Heart Stress Test

If you have experienced chest pains or trouble breathing, you doctor may order you to have a heart stress test also known as a treadmill test or simply a stress test. Or, if you have a history of heart problems or hypertension and are starting a new exercise program or if you have diabetes, your doctor may want you to have a heart stress test before you begin your program.

The primary purpose of a heart stress test is to give the doctor an indication of how well your heart is working and to possible short circuit any serious heart related problems.

The usual heart stress test involves having the patient walk on a treadmill or pedal a stationary bike while a technician or nurse monitors the readings from the series of electrodes attached to the patient’s body. The tests are monitored with an electrocardiogram or EKG machine that can monitor your heart and detect changes to it while you are exercising. This is the most common piece of medical equipment in use for diagnosing potential heart problems.

By interpreting the readings the doctor can work towards evaluating the chess pain or determining if your heart rhythms are abnormal. The heart stress test will also help to examine whether there is an adequate flow of blood to your heart during increasing levels of activity and/or evaluate the effectiveness of your heart medications, if you are taking any. At the stress progresses, it forces your body and heart to work harder. Your body requires more oxygen – but can your heart deliver it? This is what the heart stress test is evaluating. The theory is that if your heart can’t handle it, and problems begin to show, then it’s much better that the problem happened here in a controlled environment rather than on a running track somewhere where you’d have limited access to medical help. Also, there are some heart symptoms that won’t show up during a regular doctor’s examination but will only show up during exercise.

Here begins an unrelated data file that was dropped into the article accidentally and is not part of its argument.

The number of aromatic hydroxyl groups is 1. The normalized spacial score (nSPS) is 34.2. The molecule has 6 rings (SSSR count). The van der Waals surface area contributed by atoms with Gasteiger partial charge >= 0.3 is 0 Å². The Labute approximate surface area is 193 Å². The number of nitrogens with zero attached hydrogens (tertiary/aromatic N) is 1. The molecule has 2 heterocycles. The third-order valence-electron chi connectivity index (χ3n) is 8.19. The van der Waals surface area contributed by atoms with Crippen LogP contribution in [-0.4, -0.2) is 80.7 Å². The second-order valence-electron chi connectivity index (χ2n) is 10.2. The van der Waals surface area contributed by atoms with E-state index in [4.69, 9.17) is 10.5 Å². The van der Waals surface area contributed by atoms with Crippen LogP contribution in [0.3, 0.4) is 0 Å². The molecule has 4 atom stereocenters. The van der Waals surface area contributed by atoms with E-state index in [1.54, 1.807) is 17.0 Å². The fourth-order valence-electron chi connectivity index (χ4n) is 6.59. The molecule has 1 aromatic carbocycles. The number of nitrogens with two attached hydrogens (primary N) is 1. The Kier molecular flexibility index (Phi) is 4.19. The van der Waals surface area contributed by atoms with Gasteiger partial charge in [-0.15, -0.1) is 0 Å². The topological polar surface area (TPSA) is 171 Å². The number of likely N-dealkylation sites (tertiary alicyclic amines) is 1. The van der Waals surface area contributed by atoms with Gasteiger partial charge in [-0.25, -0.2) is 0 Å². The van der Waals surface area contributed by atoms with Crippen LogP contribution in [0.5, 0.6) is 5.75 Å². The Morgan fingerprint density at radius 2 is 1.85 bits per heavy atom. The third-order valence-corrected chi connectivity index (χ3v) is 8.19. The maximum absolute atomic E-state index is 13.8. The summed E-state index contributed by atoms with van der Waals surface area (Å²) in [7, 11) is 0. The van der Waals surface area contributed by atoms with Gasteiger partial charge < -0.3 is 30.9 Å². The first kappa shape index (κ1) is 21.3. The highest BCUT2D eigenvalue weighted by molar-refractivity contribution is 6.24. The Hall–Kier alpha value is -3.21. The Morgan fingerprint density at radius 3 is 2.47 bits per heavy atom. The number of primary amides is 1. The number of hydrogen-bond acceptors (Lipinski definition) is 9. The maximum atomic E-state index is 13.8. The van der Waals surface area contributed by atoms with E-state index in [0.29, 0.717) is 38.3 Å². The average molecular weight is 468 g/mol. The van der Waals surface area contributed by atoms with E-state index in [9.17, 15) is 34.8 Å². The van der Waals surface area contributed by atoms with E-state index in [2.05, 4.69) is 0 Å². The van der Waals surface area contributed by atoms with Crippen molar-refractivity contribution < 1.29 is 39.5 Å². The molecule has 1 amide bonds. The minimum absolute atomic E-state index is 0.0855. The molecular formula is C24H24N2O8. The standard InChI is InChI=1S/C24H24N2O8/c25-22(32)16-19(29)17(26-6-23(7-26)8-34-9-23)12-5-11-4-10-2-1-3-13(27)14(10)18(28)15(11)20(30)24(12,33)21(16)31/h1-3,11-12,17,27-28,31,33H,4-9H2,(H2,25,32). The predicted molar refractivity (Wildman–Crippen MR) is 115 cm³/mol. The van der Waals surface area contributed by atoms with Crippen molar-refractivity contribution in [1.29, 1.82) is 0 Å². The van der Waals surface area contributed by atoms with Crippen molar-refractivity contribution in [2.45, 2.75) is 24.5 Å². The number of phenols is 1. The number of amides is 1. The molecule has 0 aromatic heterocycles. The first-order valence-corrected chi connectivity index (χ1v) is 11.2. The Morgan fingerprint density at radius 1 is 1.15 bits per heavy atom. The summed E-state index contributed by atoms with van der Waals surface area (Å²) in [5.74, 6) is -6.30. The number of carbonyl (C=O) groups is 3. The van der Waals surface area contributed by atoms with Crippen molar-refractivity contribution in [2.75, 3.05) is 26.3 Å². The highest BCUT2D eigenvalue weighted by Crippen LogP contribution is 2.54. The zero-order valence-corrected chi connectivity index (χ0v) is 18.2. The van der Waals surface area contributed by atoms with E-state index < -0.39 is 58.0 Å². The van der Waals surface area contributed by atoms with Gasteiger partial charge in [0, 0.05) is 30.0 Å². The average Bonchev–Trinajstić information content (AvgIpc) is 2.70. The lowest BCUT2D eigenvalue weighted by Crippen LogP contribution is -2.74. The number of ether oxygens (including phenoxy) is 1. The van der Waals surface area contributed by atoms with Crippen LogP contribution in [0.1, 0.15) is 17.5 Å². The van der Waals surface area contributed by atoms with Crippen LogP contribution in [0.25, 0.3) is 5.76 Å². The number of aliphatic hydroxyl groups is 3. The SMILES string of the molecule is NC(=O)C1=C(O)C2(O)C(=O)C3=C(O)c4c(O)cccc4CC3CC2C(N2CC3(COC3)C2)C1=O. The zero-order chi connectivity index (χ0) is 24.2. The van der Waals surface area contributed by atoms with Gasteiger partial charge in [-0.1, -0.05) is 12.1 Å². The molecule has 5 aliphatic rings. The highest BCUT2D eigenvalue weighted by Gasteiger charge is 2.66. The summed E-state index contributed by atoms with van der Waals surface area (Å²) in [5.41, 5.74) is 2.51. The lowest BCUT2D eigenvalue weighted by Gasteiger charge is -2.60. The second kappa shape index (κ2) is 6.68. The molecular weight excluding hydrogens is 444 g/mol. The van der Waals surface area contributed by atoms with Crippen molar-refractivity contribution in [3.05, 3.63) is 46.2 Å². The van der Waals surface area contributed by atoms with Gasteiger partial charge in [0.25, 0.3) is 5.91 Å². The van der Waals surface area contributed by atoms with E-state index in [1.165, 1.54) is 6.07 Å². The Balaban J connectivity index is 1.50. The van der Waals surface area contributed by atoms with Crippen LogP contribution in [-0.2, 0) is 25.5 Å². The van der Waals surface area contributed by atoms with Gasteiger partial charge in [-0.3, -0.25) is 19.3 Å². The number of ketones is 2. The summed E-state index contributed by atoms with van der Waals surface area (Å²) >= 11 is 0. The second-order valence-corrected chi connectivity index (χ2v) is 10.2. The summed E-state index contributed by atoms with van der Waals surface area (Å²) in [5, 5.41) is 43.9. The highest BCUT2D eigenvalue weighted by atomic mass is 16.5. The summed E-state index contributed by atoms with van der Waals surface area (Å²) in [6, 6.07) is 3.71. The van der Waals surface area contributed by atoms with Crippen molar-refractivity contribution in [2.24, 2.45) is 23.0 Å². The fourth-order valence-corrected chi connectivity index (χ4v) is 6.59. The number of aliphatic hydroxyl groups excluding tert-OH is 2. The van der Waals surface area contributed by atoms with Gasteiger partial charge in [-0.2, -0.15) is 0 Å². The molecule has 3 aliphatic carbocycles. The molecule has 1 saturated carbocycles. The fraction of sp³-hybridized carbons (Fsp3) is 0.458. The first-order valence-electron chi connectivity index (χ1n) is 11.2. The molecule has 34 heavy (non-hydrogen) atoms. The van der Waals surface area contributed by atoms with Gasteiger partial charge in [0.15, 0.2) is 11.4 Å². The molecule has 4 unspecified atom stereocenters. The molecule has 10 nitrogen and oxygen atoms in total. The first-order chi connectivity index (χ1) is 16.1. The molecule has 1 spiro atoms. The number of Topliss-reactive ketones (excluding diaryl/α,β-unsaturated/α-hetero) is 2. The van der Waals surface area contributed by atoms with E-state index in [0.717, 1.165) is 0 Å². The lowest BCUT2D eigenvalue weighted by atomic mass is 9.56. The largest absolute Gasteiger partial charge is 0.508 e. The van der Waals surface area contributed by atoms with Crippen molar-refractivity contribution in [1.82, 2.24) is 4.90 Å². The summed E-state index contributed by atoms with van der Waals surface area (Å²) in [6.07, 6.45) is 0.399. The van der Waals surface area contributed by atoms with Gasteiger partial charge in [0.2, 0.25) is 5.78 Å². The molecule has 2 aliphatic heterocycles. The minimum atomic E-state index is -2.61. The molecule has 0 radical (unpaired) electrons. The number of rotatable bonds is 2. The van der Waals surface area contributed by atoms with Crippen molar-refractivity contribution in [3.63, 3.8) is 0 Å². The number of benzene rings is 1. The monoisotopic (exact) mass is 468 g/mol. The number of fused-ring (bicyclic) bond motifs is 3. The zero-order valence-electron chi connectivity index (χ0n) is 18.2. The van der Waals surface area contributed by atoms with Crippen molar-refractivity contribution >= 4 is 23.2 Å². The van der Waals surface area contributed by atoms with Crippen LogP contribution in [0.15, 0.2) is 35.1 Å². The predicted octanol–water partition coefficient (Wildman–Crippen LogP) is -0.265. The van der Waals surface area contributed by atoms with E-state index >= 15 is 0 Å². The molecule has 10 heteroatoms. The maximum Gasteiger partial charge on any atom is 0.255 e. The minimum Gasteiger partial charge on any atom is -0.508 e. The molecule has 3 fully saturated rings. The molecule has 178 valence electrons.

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Another great reason that your doctor may want for giving you a heart stress test is if you have recently had an operation that could possibly have had an effect on your heart. In this case, the stress test is given a means of reassuring everyone – the patient and doctors – that the operation or procedure was successful with no lingering effects.

Some question the reliability of cardiac stress tests. But the heart stress test is not meant to be conclusive. A stress test is simply a non-invasive screening tool. It cannot show conclusively one way or the other if your heart is functioning in tip-top shape. But it can alert experts to a possible problem somewhere in your system giving them the go-ahead to perform more detailed tests. These further test can help determine if you are experiencing a narrowing of your arteries, if your arteries show signs of blockage, or if your cardiovascular system is just fine.